The Email That Saved My Motherhood

Question for you. Have you ever felt a bit lonely, despite the fact that you literally NEVER have a minute alone?!

When I first became a mom, this was literally my story. EVERY DAY.

Despite never having a minute to myself and constantly being touched, poked, and prodded by a 1-year old, I felt lonely. Like something was missing. And it probably didn’t help that just a year before, shortly after having our first kiddo, we moved to a new city and state where we knew no one. Since this was our second move after getting married, I knew it took time to form authentic friendships, so I wasn’t too concerned…yet.

I had always planned to be a working mom, but when we made the decision to move mid-pregnancy, the option of being a stay-at-home mom became a reality. And I thought, why not give it a try? 

In some ways, staying home gave me a lot of time to meet people, so I thought I’d be able to speed up the process of feeling less alone in this new city. But as it turns out, getting together proved really hard because everyone’s kids were on different nap schedules! And when we did get together, our kids were always there – so the conversations were always choppy and disjointed with constant interruptions from little ones. And I don’t know about you, but I sure found it hard to go beyond the surface when everyone is managing meltdowns and diaper duty. Sure, there was some solidarity in the madness, but I craved the conversation. And there just wasn’t time or space for that. 

Realizing the stay-at-home mom life was proving pretty lonely, I thought it’d be better if I went back to work. It would get me out of the house conversing with adults on the regular, and that felt GLORIOUS after 15-months of monotonous days at home. The only problem with this plan is that my first job after baby was at a start-up company. And despite being a growing start-up with almost 50 people, I was the only mom. AND, one of only a handful of people over the age of 30. If you’ve seen Bad Moms, I was basically Mila Kuni’s character – a lone 30-something professional with family responsibilities, in the midst of a sea of 20-somethings living their best life each night. 

Don’t get me wrong, their energy was great, and I was really enjoying my daily dose of adult conversations. But, there was definitely a disconnect when it came to solidarity. My new co-workers rolled into work at 8:30 having woken up 30-minutes prior, as I sat there with my coffee trying to recover from my marathon morning of wrestling a kid to get dressed, packing lunches, and racing to daycare dropoff.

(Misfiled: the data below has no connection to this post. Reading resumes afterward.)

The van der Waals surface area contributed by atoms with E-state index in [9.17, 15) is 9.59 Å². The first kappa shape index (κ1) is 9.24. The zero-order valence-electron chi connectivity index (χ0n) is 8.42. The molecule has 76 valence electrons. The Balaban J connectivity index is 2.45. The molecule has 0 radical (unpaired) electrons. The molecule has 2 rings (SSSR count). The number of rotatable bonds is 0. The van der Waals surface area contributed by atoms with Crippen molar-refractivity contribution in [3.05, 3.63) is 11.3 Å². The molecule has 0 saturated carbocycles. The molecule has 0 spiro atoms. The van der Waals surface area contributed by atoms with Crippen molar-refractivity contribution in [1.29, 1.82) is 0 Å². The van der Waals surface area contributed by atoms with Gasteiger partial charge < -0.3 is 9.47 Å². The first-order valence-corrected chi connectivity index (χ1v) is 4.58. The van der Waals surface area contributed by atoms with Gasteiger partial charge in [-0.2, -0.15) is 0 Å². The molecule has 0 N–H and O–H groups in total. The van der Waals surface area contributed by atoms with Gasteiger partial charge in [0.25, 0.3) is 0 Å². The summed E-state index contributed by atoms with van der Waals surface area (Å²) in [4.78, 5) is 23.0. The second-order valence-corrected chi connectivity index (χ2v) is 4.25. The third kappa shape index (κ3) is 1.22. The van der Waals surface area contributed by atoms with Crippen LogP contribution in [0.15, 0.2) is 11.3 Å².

I was realizing now my loneliness was less attributed to the fact that I couldn’t have an uninterrupted conversation with an adult, and more about the fact that I couldn’t have an uninterrupted conversation with moms who just get my life.

But WHO was I going to have those conversations with, and WHEN was I going to find the time to have them? 

I knew a bunch of stay-at-home mom friends from my first year at home, but I was lacking in working mom friends. In that first year of working, I accumulated a few acquaintances at daycare drop offs, but I wasn’t sure how to take it to the next level. We were all so busy with our careers and families, how were we going to sneak in “get to know you” time too?

Despite the challenge, I attempted to organize an occasional mom night out. I would send a text to a couple of moms I knew and suggest a get together. We would text back and forth for a few weeks before finally getting a date on the calendar – and that date would still be a few weeks away. 

Finally, the date would arrive (a month after sending the initial text) and girls night would happen and it would be great. But then a few months would go by before another would be suggested and then the scheduling dance would start again. And despite all these efforts, by the end of the year, we’d maybe only gotten together 3-4 times total. Not enough to take our connections to the level I was craving. I wanted to DO LIFE with other moms. Not just see them once a quarter!

Something had to give. I knew I was not meant to mom alone.

Emily Siegle of The Connected Mom Life

So after 3 years of living in our new city and still not feeling like I had found my people, I had an aha moment. The hard part about getting together was finding the time – and all the planning that goes along with that. And with a husband who traveled most work weeks, the struggle was REAL!  But, what if I could remove the planning part? And the need to coordinate with my husband part? 

So that day, I sat down at my computer and sent the following email to 15 of my mom friends that I had met over the last few years:

Subject Line: Who Needs a Girls Night?